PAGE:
Ann Williamson’s blog today is about making thin organza tubes to use as an embellishment. I’ve been meaning to give this technique a try – the blog encourages me to cut a couple of organza bias strips, sew them, turn them out and add them to something!
See what I mean? How cool is this?
I’ve lost count of how many pairs of socks I’ve actually knit – this was somewhere around pair 300 – while I thought I might keep them, my sock drawer is full, I’ve added them to the give away pile.
Already started the next pair – can’t have the needles idle.
I subscribe to Ann Williamson’s blog so once a week I get an email with photos showcasing what she’s working on. Ann, if you’ll recall, is this wonderful designer of custom apparel made from pieced kimono silk. I met her on the Portland trip. And since then I’ve ordered some kimono silk myself and am trying to create a bit of time to decide what to make from it – I read Ann’s blog with interest:
This week, Ann’s working on a third pieced silk skirt to go with a jacket she made in the spring. Skirt #1 & 2 have sold, so to have a complete outfit, she’s making a third skirt.
You can see the detailed work she does from these three gored pieces for the skirt. I love her sense of colour and her work is meticulous. I really must get out my silk and think about making something!
Here is the finished, framed landscape quilt – Asparagus Field. It all started with a photo I took a couple of years ago on a fall photography excursion with David Lacey. Click on the photo to see an enlarged version where you can see detail.
And here it is complete with a signature:
The detail stitch work is done. Today I worked on the asparagus field; it turned out to be easier to do than I thought it would be – I think the practice I did yesterday definitely helped. I also picked out the stitching for the small shrub beside the front door, and replaced it with something more recognizable as a small evergreen tree. I also added a few small evergreens just behind the house to provide a bit more Interest to the skyline.
Now I have to figure out how to “frame” the piece – I think I’m going to add a 2 1/2″ “frame” with piping on the inside edge (using the batik fabric I used as the underlay for the asparagus field). That’s for tomorrow.
Have I ever learned a lot about how to think about an art quilt piece. Some aspects of this quilt were done out of order – in part because Laurie was moving us along so we’d have the batting covered by the end of the workshop. I now realize the sky should have been tied down first – that would have avoided the big bubble in the sky fabric. The “woods” on the left were out of synch – the dark underlay should have been much less extensive so that the tree elements could have been positioned against the sky with sky showing through the trees. Also that would have allowed a more irregular skyline. The asparagus field in the foreground should not have been added until everything behind it was almost complete – I had to fight the free motion stitch work because the asparagus was already present.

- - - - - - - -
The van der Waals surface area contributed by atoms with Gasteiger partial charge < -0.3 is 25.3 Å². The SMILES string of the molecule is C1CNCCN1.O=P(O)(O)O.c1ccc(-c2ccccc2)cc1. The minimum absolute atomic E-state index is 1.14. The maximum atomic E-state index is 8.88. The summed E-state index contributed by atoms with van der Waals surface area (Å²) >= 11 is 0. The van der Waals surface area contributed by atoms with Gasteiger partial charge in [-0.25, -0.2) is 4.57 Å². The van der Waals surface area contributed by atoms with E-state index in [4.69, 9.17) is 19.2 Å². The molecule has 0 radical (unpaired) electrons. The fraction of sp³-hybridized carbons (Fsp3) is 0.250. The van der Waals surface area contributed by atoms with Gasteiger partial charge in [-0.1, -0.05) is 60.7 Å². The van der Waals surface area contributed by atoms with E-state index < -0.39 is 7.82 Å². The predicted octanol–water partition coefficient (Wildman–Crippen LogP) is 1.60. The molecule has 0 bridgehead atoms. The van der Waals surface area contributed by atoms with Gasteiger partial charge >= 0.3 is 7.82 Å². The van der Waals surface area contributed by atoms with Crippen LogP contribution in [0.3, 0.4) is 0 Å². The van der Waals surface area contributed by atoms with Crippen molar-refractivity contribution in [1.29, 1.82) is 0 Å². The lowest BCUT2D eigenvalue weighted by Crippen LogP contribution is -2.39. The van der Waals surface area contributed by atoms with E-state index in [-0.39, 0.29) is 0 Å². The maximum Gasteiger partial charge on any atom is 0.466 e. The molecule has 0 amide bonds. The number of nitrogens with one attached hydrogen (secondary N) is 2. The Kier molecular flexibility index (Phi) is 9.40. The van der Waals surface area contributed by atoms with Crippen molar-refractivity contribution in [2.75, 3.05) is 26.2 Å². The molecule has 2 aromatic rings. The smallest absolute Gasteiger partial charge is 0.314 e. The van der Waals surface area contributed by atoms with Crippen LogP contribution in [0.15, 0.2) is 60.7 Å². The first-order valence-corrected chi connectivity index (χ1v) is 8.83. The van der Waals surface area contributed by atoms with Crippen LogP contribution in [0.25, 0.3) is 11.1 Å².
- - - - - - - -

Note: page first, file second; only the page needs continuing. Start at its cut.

Last, I came to realize in the beginning I was too tied to the tracing of the photo – this kind of art quilt needs a lot of improvisation. The original tracing is mainly to help set out the large areas of a piece – the details, however have to be invented as the work unfolds. It’s also clear that I need to carefully study a photo before I begin – just how carefully I didn’t appreciate before I began.
There will be one last photo once I complete the piece.
Made more progress today – I dug out my copy of “Birds of North America” to find flight profiles of some local birds which I used to create a couple of birds (remember I needed them to cover dark spots in the sky). I started stitching the trees on the left – the tree trunks, the foliage – realized I should have removed much more of the green underlay Friday night when I was taking all that stitching out! At the moment you can see the tree trunks close up, but they don’t show from a distance because they’re lost against that dark green underly. They need something to give them texture (not thread painting, I don’t think – although I’ll try a sample), in the end I may just live with what I have – this, after all is a learning experience.
Tomorrow – gotta tackle the asparagus field itself.
Worked on the trees and shrubs on the right side of the piece this morning:
Also added texture to the roof, although it doesn’t show in the photo.
Next, those trees on the left!
Oh, and I fixed the bubbling in the sky – I split the interfacing in the back to allow me to spread it a wee bit, enough to let the sky lay flat.